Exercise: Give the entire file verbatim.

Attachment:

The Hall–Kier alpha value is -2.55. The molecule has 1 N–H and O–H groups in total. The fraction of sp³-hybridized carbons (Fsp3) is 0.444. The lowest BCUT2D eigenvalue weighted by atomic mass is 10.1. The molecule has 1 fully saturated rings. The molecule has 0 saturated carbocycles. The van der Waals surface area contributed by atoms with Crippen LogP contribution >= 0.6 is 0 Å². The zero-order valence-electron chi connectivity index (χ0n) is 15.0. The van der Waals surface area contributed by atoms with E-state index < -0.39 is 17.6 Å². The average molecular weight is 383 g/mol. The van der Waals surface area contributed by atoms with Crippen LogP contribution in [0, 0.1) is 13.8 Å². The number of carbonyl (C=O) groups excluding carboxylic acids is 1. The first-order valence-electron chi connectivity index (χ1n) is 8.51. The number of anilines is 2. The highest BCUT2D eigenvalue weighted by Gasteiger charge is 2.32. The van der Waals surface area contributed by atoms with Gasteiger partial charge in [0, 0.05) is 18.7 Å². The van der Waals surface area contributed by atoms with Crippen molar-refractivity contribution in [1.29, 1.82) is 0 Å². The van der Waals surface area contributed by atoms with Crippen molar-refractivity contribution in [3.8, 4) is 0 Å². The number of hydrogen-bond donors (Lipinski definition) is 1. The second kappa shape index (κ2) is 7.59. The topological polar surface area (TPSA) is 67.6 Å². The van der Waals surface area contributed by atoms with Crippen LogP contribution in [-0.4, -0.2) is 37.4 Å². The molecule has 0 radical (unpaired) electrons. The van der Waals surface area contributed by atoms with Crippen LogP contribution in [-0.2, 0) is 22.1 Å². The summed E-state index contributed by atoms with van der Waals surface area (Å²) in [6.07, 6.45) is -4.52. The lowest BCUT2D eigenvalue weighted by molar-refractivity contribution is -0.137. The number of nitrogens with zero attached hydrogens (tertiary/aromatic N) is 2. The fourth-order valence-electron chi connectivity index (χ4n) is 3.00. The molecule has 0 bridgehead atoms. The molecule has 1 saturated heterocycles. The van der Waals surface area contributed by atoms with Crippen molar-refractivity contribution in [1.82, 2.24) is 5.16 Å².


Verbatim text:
The Hall–Kier alpha value is -2.55. The molecule has 1 N–H and O–H groups in total. The fraction of sp³-hybridized carbons (Fsp3) is 0.444. The lowest BCUT2D eigenvalue weighted by atomic mass is 10.1. The molecule has 1 fully saturated rings. The molecule has 0 saturated carbocycles. The van der Waals surface area contributed by atoms with Crippen LogP contribution >= 0.6 is 0 Å². The zero-order valence-electron chi connectivity index (χ0n) is 15.0. The van der Waals surface area contributed by atoms with E-state index < -0.39 is 17.6 Å². The average molecular weight is 383 g/mol. The van der Waals surface area contributed by atoms with Crippen LogP contribution in [0, 0.1) is 13.8 Å². The number of carbonyl (C=O) groups excluding carboxylic acids is 1. The first-order valence-electron chi connectivity index (χ1n) is 8.51. The number of anilines is 2. The highest BCUT2D eigenvalue weighted by Gasteiger charge is 2.32. The van der Waals surface area contributed by atoms with Gasteiger partial charge in [0, 0.05) is 18.7 Å². The van der Waals surface area contributed by atoms with Crippen molar-refractivity contribution in [1.29, 1.82) is 0 Å². The van der Waals surface area contributed by atoms with Crippen molar-refractivity contribution in [3.8, 4) is 0 Å². The number of hydrogen-bond donors (Lipinski definition) is 1. The second kappa shape index (κ2) is 7.59. The topological polar surface area (TPSA) is 67.6 Å². The van der Waals surface area contributed by atoms with Crippen LogP contribution in [-0.4, -0.2) is 37.4 Å². The molecule has 0 radical (unpaired) electrons. The van der Waals surface area contributed by atoms with Crippen LogP contribution in [-0.2, 0) is 22.1 Å². The summed E-state index contributed by atoms with van der Waals surface area (Å²) in [6.07, 6.45) is -4.52. The lowest BCUT2D eigenvalue weighted by molar-refractivity contribution is -0.137. The number of nitrogens with zero attached hydrogens (tertiary/aromatic N) is 2. The fourth-order valence-electron chi connectivity index (χ4n) is 3.00. The molecule has 0 bridgehead atoms. The molecule has 1 saturated heterocycles. The van der Waals surface area contributed by atoms with Crippen molar-refractivity contribution in [1.82, 2.24) is 5.16 Å².